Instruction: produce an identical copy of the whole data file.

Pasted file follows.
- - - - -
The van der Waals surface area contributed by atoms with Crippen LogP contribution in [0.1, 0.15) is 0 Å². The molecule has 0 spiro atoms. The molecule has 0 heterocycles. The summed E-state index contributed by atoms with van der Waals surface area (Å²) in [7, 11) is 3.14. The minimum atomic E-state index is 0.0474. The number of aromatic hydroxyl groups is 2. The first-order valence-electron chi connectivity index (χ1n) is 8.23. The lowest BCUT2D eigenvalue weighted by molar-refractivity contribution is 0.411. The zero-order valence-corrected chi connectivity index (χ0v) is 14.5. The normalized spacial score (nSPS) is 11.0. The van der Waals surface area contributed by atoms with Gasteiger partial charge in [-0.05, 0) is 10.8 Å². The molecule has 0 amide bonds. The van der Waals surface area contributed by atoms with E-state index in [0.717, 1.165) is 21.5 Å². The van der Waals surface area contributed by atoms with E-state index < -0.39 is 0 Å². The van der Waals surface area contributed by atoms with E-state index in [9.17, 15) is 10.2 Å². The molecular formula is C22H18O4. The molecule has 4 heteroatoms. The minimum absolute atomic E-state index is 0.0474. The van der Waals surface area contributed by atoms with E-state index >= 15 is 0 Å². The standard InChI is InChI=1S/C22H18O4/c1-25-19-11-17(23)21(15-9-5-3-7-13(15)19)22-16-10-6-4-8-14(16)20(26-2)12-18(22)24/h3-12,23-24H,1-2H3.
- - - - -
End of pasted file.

The van der Waals surface area contributed by atoms with Crippen LogP contribution in [0.1, 0.15) is 0 Å². The molecule has 0 spiro atoms. The molecule has 0 heterocycles. The summed E-state index contributed by atoms with van der Waals surface area (Å²) in [7, 11) is 3.14. The minimum atomic E-state index is 0.0474. The number of aromatic hydroxyl groups is 2. The first-order valence-electron chi connectivity index (χ1n) is 8.23. The lowest BCUT2D eigenvalue weighted by molar-refractivity contribution is 0.411. The zero-order valence-corrected chi connectivity index (χ0v) is 14.5. The normalized spacial score (nSPS) is 11.0. The van der Waals surface area contributed by atoms with Gasteiger partial charge in [-0.05, 0) is 10.8 Å². The molecule has 0 amide bonds. The van der Waals surface area contributed by atoms with E-state index in [0.717, 1.165) is 21.5 Å². The van der Waals surface area contributed by atoms with E-state index < -0.39 is 0 Å². The van der Waals surface area contributed by atoms with E-state index in [9.17, 15) is 10.2 Å². The molecular formula is C22H18O4. The molecule has 4 heteroatoms. The minimum absolute atomic E-state index is 0.0474. The van der Waals surface area contributed by atoms with E-state index >= 15 is 0 Å². The standard InChI is InChI=1S/C22H18O4/c1-25-19-11-17(23)21(15-9-5-3-7-13(15)19)22-16-10-6-4-8-14(16)20(26-2)12-18(22)24/h3-12,23-24H,1-2H3.